Not nice to subrogate against your own insured
Watch the full video at https://rumble.com/v1ktd3f-new-york-court-slaps-insurers-who-subrogated-against-their-own-insureds.html and at https://youtu.be/YEpi5Yi8GBY
Zurich American Insurance Company (“Zurich American”) and American Zurich Insurance Company (“Zurich”) sued Defendants Certain Underwriters at Lloyd’s, London, underwriting policy number B12630308616 (“Lloyd’s”) and Arch Insurance Company (“Arch”) coverage dispute as arising from a personal injury lawsuit. Zurich moved for summary judgment against Lloyd’s and sought a declaration that the anti-subrogation rule precludes Lloyd’s from bringing a claim for damages or contributions against the Skanska-Walsh Joint Venture (“Skanska”).
IN Zurich American Insurance Company and American Zurich Insurance Company v. Certain Underwriters of Lloyd’s of London Subscribing to Policy Number B12630308616 and Arch Insurance CompanyNo. 21-CV-6755 (JPO), United States District Court, SD New York (September 12, 2022), the USDC applied New York’s anti-subrogation law.
The Port Authority of New York and New Jersey (“Port Authority”) operates LaGuardia Airport and engaged LaGuardia Gateway Partners LLC (“LGA”) as the developer of a construction project at LaGuardia (the “LGA Project”). In April 2017, LGA entered into a subcontract with Skanska (the “Contract”) to perform work on the LGA project. Section 20.1 of the Agreement requires LGA to obtain commercial general liability insurance under which Skanska would be the first named insured and LGA would be a named insured. The contract required Skanska to “indemnify, defend and hold harmless [LGA] for any losses or costs incurred [LGA] . . . to the extent caused by . . . any third party claims for bodily injury. . . arises from (1) [Skanska’s] negligent performance. . . or (2) any violation of [the Contract] by someone [Skanska] party or any breach thereof by [LGA] directly caused by the acts or omissions of anyone [Skanska] party.” The contract contains a similar clause requiring Skanska to reimburse the port authority for its losses.
Skanska and LGA obtained a Contractors Controlled Insurance Program (“CCIP”) for the LGA project, which provided $300 million in commercial general liability insurance to Skanska, LGA and the Port Authority. Zurich American issued the primary commercial general liability policy in the CCIP tower with a $5 million limit (“Zurich American Policy”), Arch issued the first excess policy with a $5 million limit (“Arch Policy”) and Lloyd’s issued a second excess inventory policy with a limit of $20 million (“Lloyd’s Policy”). American Zurich also issued workers’ compensation and employers’ liability claims to Skanska.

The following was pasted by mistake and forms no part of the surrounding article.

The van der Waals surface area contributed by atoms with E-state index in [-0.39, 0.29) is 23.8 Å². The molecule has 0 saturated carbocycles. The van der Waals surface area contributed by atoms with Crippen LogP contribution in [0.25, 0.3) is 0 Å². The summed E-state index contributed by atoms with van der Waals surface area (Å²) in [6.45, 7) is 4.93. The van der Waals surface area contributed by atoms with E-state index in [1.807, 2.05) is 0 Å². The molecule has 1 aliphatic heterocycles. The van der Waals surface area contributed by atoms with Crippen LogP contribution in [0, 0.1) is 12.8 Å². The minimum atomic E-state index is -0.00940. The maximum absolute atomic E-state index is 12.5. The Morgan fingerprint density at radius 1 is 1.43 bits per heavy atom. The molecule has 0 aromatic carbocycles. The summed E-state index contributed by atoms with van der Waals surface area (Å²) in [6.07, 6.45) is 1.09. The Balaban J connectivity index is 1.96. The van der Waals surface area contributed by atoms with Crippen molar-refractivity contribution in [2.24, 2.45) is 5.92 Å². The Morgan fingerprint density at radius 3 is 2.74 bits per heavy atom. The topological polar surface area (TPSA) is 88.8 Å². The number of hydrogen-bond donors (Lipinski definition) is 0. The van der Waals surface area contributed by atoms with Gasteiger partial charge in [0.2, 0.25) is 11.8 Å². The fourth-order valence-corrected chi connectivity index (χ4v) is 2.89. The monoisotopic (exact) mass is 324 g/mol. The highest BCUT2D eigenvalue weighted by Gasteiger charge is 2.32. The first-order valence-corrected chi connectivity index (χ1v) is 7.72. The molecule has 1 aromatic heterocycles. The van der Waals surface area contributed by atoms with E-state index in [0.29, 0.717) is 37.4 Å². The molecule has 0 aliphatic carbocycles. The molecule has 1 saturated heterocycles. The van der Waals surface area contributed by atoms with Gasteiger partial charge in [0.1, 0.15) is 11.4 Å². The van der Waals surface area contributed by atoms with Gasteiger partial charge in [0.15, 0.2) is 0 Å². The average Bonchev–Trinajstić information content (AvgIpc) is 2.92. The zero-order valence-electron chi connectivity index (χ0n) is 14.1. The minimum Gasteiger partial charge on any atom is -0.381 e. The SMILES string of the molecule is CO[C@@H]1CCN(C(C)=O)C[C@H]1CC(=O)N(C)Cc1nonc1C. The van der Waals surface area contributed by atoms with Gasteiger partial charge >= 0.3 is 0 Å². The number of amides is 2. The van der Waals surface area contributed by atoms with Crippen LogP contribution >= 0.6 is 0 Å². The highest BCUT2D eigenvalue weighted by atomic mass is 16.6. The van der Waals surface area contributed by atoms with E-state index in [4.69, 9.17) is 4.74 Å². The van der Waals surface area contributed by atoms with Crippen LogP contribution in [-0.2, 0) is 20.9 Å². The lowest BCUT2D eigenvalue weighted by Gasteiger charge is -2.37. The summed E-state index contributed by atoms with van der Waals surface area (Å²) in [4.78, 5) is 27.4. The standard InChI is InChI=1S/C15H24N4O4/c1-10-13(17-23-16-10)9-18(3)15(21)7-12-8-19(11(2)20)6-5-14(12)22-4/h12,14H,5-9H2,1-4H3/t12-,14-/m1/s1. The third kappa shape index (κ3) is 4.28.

On January 21, 2018, Quentin Mayo, a Skanska employee, was working on the LGA project when he was injured..) As a result, he filed a lawsuit against the Port Authority and LGA. The Port Authority and LGA then requested coverage under the Zurich American Policy, which Zurich American agreed to provide.
Fabiani Cohen & Hall (“FCH”) was retained as defense counsel for LGA and the Port Authority. In March 2021 Lloyd’s emailed FCH asking why it had not brought a third party action against Skanska for common law damages as Mayo was employed by Skanska. Following discussions between Lloyd’s, Zurich and FCH, Zurich American filed this action for declaratory judgment.
Zurich sought a declaratory judgment from the USDC that any claims Lloyd’s potentially brought against Skanska for common law indemnity or contribution were barred by New York’s anti-subrogation doctrine. The only issue before the USDC was whether the anti-subrogation rule precludes Lloyd’s from having its insureds, LGA and the Port Authority, sue its other named insured, Skanska, for common law or contributory damages.